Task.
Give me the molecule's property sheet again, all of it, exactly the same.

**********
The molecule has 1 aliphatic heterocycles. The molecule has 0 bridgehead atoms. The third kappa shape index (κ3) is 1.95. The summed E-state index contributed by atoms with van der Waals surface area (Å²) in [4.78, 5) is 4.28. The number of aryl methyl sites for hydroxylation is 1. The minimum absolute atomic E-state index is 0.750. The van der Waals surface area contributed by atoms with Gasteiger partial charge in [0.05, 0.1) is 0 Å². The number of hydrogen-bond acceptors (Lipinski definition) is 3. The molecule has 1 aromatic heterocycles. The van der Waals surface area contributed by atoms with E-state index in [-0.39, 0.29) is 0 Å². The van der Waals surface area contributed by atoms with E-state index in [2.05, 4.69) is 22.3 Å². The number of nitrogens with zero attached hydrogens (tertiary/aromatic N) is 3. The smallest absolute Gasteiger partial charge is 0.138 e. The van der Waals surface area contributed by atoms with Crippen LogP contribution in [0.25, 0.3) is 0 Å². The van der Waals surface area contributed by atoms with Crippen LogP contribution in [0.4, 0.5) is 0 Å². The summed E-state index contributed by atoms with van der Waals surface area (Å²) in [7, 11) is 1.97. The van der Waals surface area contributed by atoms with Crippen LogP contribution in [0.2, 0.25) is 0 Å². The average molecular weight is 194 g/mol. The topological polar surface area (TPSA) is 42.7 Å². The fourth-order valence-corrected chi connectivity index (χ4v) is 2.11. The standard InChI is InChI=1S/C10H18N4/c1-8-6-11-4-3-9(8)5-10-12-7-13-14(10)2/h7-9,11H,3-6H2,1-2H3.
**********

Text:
The molecule has 1 aliphatic heterocycles. The molecule has 0 bridgehead atoms. The third kappa shape index (κ3) is 1.95. The summed E-state index contributed by atoms with van der Waals surface area (Å²) in [4.78, 5) is 4.28. The number of aryl methyl sites for hydroxylation is 1. The minimum absolute atomic E-state index is 0.750. The van der Waals surface area contributed by atoms with Gasteiger partial charge in [0.05, 0.1) is 0 Å². The number of hydrogen-bond acceptors (Lipinski definition) is 3. The molecule has 1 aromatic heterocycles. The van der Waals surface area contributed by atoms with E-state index in [-0.39, 0.29) is 0 Å². The van der Waals surface area contributed by atoms with E-state index in [2.05, 4.69) is 22.3 Å². The number of nitrogens with zero attached hydrogens (tertiary/aromatic N) is 3. The smallest absolute Gasteiger partial charge is 0.138 e. The van der Waals surface area contributed by atoms with Crippen LogP contribution in [0.25, 0.3) is 0 Å². The van der Waals surface area contributed by atoms with Crippen LogP contribution in [0.4, 0.5) is 0 Å². The summed E-state index contributed by atoms with van der Waals surface area (Å²) in [7, 11) is 1.97. The van der Waals surface area contributed by atoms with Crippen LogP contribution in [0.2, 0.25) is 0 Å². The average molecular weight is 194 g/mol. The topological polar surface area (TPSA) is 42.7 Å². The fourth-order valence-corrected chi connectivity index (χ4v) is 2.11. The standard InChI is InChI=1S/C10H18N4/c1-8-6-11-4-3-9(8)5-10-12-7-13-14(10)2/h7-9,11H,3-6H2,1-2H3.